Chingford Mount

 

Ainslie Wood Road

Aisnlie Wood. Oak woods, which were part of forest, owls and things.  Associated with Larks Wood the reserve is ancient woodland bordered by sports pitches.  Larks Wood itself was part of Epping Forest although this cluster of small woods has been separated from the main area of woodland for 300 years, 20C housing replacing farmland. Mixed oak and hornbeam woodland with a boundary ditch along its edge even with considerable disturbance provides cover for tawny owl, blackcap and even spotted flycatcher. . Oak woodland with wild service trees and bluebells.

Ainsle Wood Primary, c. 1990. A return to a vernacular tradition: brick with pantiled roofs.

Albert Crescent

Later 1930s shopping parade with central tower and Art Deco detail.

Chingford Mount

Chingford Mount and South Chingford are 20th-century developments to the south of the town, near to what was earlier called Nonnanshire

Chingford Mount Road,

Used to be called Salisbury Hall Lane

Grocer’s shop

Prince Albert Hotel

215, Beech Hollow, decent Neo-Georgian, was built as a 'Home of Rest' for women, 1935 by Arthur R. Mayston.

Hall Lanew

South Chingford Library, By Essex County Council 1935, their first library. A single one-storey room. Brick, with tall, narrow windows; given a little character by a mannered elliptical-arched entrance

Hampton Road.

Congregational Church, 1955 Trevor Blake. Clean-cut building of buff brick. Tower with tiled round-arched entrance; flanking extensions. Plain barrel-vaulted interior

New Road          

South Chingford Methodist Church, Elegantly restrained, faintly Georgian round-headed to clerestory and gable.

Hall of 1931 a little mosical arched window with keystone, between broad pilasters.

Larks Wood Leisure Centre, with swimming pool, 1994 by Hazel, McCormack & Young. The pool has a monopitch roof and horizontal timber cladding, making an effort to respect the genius loci on the edge of Larks Wood, but is swamped by its neighbours unimaginatively grouped around-a car park. They include indifferent refreshment places, square pavilion housing a nursery, and a large Health and Fitness Centre of routine kind, yellow brick with glazed and top-lit central mall.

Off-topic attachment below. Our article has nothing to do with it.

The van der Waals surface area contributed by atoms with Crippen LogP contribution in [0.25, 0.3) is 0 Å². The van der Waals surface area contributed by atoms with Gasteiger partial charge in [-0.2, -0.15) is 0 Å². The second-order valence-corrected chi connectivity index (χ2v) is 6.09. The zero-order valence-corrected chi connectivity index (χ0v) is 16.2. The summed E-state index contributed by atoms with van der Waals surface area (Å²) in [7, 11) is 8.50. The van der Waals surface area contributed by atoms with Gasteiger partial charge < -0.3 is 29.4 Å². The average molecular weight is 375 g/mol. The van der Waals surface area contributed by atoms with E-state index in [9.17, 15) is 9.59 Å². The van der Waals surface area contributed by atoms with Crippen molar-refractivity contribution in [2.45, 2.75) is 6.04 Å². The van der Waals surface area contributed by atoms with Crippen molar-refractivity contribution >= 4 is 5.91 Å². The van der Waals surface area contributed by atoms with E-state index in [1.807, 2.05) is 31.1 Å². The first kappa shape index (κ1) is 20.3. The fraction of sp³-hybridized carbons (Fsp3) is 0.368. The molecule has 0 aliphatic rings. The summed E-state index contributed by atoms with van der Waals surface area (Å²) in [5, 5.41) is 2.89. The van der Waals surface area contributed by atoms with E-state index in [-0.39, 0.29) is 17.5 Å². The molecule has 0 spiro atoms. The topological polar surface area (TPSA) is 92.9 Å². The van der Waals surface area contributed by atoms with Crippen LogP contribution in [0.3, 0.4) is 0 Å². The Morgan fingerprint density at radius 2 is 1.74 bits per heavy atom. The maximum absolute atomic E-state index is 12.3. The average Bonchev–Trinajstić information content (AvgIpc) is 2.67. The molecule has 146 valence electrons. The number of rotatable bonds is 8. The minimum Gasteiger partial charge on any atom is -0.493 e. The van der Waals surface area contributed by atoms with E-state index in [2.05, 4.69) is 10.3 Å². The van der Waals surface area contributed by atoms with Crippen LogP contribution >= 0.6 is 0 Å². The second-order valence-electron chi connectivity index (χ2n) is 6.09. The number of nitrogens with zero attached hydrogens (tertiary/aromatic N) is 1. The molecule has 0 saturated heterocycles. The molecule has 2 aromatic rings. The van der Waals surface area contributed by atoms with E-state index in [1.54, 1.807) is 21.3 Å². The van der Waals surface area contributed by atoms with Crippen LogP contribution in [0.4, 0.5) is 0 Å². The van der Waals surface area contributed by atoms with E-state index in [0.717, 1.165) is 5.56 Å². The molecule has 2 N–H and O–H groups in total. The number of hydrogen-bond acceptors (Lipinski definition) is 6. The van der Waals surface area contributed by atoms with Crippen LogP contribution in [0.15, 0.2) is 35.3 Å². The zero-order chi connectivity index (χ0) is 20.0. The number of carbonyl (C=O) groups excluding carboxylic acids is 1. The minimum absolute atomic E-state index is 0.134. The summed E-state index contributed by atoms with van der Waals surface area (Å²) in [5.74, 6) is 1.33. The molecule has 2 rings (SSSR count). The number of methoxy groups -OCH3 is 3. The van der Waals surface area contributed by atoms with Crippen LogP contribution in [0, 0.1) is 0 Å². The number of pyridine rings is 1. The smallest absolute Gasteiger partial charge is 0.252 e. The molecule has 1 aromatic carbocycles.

Larkswood Primary, 1904-13 by Frank Whitmore, Essex County Architect. A large, low group, the range to the street has a jolly corner with octagonal turret and pedimented windows. Other windows with hipped dormers. Behind, a more sober range with dentilled gables, and a separate Manual Instruction Centre. Future uncertain

Old Church Road

Features in films 'It Was an Accident’.

All Saints Chingford Old Church. It stands high up, with a view towards the Lea Valley reservoirs. It was called the ‘green church’ and was built in the 12th century when patches of Epping Forest were cleared, and at first it belonged to St.Paul’s. It was used in the painting ‘Home from the Sea’ by A Hughes.   It is an endearing little building, its crumbling rubble stonework lovingly repaired and patched by C.C. William 1929-30 when it was rebuilt as chapel of ease to new church. There had been a long period of decay after the new church was built on the Green. Funding came from Louisa Boothby Heathcote, one of the family at Friday Hill. This is a genuine medieval building – with a wall which is possibly c12, an arcade and aisle of the c13, tower of c1400, and the chancel rebuilt in the c15. The walls are of rubble and the windows mostly Perpendicular in style. The tiled roofs, on the side continuing over the aisle, with domestic-looking dormer windows. There is a pretty Tudor brick porch. Stained glass of the Annunciation from 1963 – it has Figures against abstract background.

84 Threshers. Features in films 'It Was an Accident’.

Royston Avenue

South Chingford

South Chingford grew quickly from the 1930s, and now only a few rural remnants can be found buried among the houses, which by the mid-c20 had covered nearly the whole area.

Southern Avenue?

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